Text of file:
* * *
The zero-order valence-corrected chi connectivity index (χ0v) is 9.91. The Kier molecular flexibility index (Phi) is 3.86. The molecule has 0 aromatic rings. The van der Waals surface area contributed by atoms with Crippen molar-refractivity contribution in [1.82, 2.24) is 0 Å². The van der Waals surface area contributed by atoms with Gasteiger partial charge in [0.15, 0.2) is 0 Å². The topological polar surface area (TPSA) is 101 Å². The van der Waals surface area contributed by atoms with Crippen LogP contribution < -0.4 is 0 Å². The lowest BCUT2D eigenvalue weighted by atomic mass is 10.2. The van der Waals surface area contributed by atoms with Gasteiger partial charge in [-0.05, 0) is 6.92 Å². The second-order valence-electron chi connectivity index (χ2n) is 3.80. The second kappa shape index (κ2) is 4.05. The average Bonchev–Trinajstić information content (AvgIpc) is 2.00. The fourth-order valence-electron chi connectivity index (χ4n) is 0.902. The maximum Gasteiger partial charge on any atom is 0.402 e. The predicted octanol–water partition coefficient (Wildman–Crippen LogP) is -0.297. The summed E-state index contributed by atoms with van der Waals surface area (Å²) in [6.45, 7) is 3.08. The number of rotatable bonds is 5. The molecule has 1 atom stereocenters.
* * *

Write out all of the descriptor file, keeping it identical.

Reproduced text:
The zero-order valence-corrected chi connectivity index (χ0v) is 9.91. The Kier molecular flexibility index (Phi) is 3.86. The molecule has 0 aromatic rings. The van der Waals surface area contributed by atoms with Crippen molar-refractivity contribution in [1.82, 2.24) is 0 Å². The van der Waals surface area contributed by atoms with Gasteiger partial charge in [0.15, 0.2) is 0 Å². The topological polar surface area (TPSA) is 101 Å². The van der Waals surface area contributed by atoms with Crippen LogP contribution < -0.4 is 0 Å². The lowest BCUT2D eigenvalue weighted by atomic mass is 10.2. The van der Waals surface area contributed by atoms with Gasteiger partial charge in [-0.05, 0) is 6.92 Å². The second-order valence-electron chi connectivity index (χ2n) is 3.80. The second kappa shape index (κ2) is 4.05. The average Bonchev–Trinajstić information content (AvgIpc) is 2.00. The fourth-order valence-electron chi connectivity index (χ4n) is 0.902. The maximum Gasteiger partial charge on any atom is 0.402 e. The predicted octanol–water partition coefficient (Wildman–Crippen LogP) is -0.297. The summed E-state index contributed by atoms with van der Waals surface area (Å²) in [6.45, 7) is 3.08. The number of rotatable bonds is 5. The molecule has 1 atom stereocenters.